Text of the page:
A ceasefire has been declared in Syria's Eastern Ghouta, a rebel bastion near Damascus, to run from midnight last Sunday to March 20, Russia's defence ministry said.
"A 'regime of silence' has been introduced from 00:01 on March 6 to 23:59 on March 20 (Damascus time) in the area of Eastern Ghouta," the ministry said in a statement on Tuesday.
It added that "no violations" had so far been reported.
The Army of Islam (Jaish al-Islam), a powerful rebel faction, is headquartered in Eastern Ghouta, the last opposition stronghold near Damascus.
The district has faced a blistering army offensive in recent months and is near opposition-controlled areas of Damascus increasingly targeted by the government.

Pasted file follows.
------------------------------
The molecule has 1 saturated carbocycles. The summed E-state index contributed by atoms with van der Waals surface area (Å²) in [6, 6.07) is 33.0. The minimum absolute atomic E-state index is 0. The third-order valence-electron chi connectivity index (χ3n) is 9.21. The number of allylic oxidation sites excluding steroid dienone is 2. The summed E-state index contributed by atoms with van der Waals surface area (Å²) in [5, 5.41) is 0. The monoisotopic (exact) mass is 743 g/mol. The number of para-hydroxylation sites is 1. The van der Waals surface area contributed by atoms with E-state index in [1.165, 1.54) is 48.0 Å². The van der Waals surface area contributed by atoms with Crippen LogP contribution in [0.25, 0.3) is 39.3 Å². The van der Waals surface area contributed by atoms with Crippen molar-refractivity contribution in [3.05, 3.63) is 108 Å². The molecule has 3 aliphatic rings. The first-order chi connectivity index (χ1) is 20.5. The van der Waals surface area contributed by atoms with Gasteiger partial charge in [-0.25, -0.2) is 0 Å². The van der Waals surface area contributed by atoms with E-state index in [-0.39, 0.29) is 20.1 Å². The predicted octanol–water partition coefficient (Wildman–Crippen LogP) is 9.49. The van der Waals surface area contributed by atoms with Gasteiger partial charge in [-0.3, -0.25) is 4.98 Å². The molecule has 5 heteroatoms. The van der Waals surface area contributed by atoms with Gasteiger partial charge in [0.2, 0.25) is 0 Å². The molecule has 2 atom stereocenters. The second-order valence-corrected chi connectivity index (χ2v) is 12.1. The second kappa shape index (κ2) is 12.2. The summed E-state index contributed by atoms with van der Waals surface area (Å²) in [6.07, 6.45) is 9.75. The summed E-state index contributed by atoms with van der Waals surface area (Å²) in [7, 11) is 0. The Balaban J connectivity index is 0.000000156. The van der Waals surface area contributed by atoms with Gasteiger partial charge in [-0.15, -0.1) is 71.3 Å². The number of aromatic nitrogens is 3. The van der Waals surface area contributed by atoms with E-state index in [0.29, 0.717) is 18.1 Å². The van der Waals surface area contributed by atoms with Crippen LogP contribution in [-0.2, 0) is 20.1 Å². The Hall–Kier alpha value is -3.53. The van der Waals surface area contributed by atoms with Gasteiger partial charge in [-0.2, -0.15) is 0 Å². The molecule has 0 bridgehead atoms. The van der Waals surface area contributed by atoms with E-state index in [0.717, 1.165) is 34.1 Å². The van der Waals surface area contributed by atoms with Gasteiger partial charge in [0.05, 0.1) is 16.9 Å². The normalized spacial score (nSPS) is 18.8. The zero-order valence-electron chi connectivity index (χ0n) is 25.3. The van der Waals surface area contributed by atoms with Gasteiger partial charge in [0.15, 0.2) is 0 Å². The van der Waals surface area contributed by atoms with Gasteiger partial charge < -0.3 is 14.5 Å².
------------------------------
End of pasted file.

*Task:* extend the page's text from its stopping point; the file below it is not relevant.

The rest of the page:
Hamza Bayraqdar, a spokesman for the Army of Islam, told AFP that the faction had not been notified about the ceasefire, but would not "reject any agreement to stop the bloodshed and suffering of our people".
Syria's Al-Watan daily, which is close to the government, on Tuesday quoted a "source close to the state's efforts to conclude national reconciliation in flashpoint areas" as saying he did not have "any information" on a new agreement in eastern Damascus and Eastern Ghouta.
The Syrian Observatory For Human Rights, a Britain-based monitor of the conflict, reported that raids on Tuesday hit many towns in the Eastern Ghouta district as well as rebel districts in east Damascus, killing three civilians.
But the raids stopped in the afternoon after the Russian ceasefire announcement, it said.
Syria's conflict has killed more than 310,000 people since 2011. Russia began a bombing campaign in support of Syrian President Bashar al-Assad in September 2015.